Practically from its origins, and especially once it had been consolidated as a spectacle for mass consumption, American cinema had to deal with censorship by different authorities at local, state and federal levels. The industry responded to the problems arising from such censorship by introducing self-regulation, expressed in the Motion Picture Production Code, popularly known as the Hays Code. In addition to their influence on the subjects chosen and how these were treated, these mechanisms of censorship and self-regulation had a highly significant influence on the filmic form. What role did censorship play in the transition from the cinema of attractions to a more narrative model? Was it a determining factor in the establishment of the Institutional Mode of Representation? How did the Production Code interact with other systems and formulas associated with classical cinema, such as the star system or the different film genres? How did the progressive relaxation and subsequent abandonment of the Code affect the mise-en-scène of films? How did classical cinema handle problematic elements related to filmic form resulting from the restrictions of the Code? In this section, six internationally renowned scholars address these questions and offer their views on the subject.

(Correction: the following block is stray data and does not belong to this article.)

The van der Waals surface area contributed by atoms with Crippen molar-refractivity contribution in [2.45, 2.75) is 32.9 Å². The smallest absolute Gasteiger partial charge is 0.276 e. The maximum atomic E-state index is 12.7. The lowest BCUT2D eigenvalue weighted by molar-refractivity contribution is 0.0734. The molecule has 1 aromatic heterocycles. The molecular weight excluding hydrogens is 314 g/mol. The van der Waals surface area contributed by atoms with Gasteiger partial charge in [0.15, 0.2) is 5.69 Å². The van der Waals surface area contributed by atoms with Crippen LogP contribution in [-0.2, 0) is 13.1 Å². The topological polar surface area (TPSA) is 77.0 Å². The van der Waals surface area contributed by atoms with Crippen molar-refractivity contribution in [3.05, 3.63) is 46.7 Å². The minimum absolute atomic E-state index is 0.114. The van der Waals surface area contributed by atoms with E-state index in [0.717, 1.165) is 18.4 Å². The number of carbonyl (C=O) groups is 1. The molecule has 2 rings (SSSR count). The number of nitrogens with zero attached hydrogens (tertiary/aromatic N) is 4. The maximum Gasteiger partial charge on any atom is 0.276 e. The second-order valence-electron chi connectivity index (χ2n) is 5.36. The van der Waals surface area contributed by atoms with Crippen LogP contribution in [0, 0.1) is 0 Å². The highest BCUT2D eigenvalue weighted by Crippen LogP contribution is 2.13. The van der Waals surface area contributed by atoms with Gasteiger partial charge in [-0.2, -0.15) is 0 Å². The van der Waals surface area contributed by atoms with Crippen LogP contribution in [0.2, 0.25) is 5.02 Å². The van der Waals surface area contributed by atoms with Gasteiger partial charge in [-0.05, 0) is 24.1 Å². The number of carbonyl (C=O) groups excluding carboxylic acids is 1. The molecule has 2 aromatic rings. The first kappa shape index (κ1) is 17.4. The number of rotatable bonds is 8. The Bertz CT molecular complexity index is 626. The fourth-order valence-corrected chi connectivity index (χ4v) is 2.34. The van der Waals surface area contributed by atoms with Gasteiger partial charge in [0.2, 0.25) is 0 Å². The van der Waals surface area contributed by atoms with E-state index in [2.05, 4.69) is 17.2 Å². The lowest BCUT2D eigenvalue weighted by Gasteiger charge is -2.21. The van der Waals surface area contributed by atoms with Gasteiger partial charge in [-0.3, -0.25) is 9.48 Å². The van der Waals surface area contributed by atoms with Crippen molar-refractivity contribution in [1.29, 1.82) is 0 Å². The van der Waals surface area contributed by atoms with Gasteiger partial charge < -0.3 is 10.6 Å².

|Number of pages||26|
|Journal||L'Atalante: Revista de Estudios Cinematograficos|
|Publication status||Published - Jul 2019|
- classic films